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This review is taken from PN Review 24, Volume 8 Number 4, March - April 1982.

POP ART POETICS Donald Wesling, The Chances of Rhyme: Device and Modernity (University of California Press) £7.75

In the one hundred and thirty nine pages of The Chances of Rhyme, Donald Wesling offers us the delights of a 'structuralist-historicist' approach to poetics. For his structural model, he takes rhyme as representative of device-'meter, metaphor, and other forms of equivalence'-in poetry. 1795, which he sees as the moment of the 'epistemological-prosodic break' into poetic modernity in Western culture, provides his historical orientation. From 1795, Wesling claims, poets start denying rhyme, denying the device and its theorization in rhetoric, and begin to seek the appearance of spontaneity; but the device, necessarily, remains essential to them.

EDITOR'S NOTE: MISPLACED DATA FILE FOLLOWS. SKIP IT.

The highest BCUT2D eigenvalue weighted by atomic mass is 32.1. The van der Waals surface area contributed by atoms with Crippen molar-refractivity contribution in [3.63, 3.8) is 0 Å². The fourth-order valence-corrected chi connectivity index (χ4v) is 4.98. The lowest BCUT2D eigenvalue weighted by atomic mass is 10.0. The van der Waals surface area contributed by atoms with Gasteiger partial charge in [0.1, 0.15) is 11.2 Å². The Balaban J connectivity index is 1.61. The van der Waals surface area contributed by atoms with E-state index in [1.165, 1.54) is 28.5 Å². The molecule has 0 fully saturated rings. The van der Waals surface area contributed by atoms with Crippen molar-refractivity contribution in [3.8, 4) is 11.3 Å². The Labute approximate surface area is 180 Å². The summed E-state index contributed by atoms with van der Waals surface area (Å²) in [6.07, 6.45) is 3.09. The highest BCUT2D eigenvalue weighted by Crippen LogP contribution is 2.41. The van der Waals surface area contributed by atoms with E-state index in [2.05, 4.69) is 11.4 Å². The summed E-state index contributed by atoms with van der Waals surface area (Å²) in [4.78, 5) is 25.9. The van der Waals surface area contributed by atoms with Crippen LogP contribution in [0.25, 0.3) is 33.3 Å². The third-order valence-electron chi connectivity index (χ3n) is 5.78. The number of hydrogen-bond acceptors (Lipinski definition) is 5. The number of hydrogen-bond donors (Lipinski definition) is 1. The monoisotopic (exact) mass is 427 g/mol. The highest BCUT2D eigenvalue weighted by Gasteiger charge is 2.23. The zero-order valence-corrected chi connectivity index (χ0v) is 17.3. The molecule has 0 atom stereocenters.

To carry such a case, especially in so short a book, would require a quite remarkable combination of skills; Wesling does not seem to possess them. He is trying, all at once, to study rhyme, rewrite literary history, develop a poetics, and make many incidental comments. As a result, there is no sustained analysis on either the theoretical or textual level.

Rhyme certainly deserves serious investigation. It is, as Wesling points out, 'seen both as absolutely detachable from and absolutely the essence of poetry'. By making rhyme paradigmatic, however, Wesling is constantly able to slide off it into more general matters, and his comments on specific rhyme effects are often banal. For example, his only remark on W. S. Merwin's lines 'and the sun goes down/driving a stake/through the black heart of Andrew Jackson' is: 'A detestation of Jackson is carried by the mocking of his name by harsh ...

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